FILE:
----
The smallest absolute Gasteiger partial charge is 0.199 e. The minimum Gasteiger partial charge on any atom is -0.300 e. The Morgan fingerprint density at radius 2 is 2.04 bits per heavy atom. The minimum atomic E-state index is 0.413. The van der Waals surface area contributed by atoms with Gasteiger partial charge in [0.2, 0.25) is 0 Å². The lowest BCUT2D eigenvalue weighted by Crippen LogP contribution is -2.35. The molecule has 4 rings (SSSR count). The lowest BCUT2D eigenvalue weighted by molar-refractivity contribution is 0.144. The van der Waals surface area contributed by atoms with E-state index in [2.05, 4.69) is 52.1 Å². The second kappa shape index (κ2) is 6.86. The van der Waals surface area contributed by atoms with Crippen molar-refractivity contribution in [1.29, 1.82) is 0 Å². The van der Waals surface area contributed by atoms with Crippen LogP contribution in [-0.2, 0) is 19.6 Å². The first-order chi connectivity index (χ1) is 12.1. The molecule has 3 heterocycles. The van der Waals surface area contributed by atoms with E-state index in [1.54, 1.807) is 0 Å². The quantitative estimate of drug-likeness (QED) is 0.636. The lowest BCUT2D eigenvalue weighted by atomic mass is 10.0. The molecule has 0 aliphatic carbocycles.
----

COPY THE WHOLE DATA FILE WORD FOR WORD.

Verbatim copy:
The smallest absolute Gasteiger partial charge is 0.199 e. The minimum Gasteiger partial charge on any atom is -0.300 e. The Morgan fingerprint density at radius 2 is 2.04 bits per heavy atom. The minimum atomic E-state index is 0.413. The van der Waals surface area contributed by atoms with Gasteiger partial charge in [0.2, 0.25) is 0 Å². The lowest BCUT2D eigenvalue weighted by Crippen LogP contribution is -2.35. The molecule has 4 rings (SSSR count). The lowest BCUT2D eigenvalue weighted by molar-refractivity contribution is 0.144. The van der Waals surface area contributed by atoms with E-state index in [2.05, 4.69) is 52.1 Å². The second kappa shape index (κ2) is 6.86. The van der Waals surface area contributed by atoms with Crippen molar-refractivity contribution in [1.29, 1.82) is 0 Å². The van der Waals surface area contributed by atoms with Crippen LogP contribution in [-0.2, 0) is 19.6 Å². The first-order chi connectivity index (χ1) is 12.1. The molecule has 3 heterocycles. The van der Waals surface area contributed by atoms with E-state index in [1.54, 1.807) is 0 Å². The quantitative estimate of drug-likeness (QED) is 0.636. The lowest BCUT2D eigenvalue weighted by atomic mass is 10.0. The molecule has 0 aliphatic carbocycles.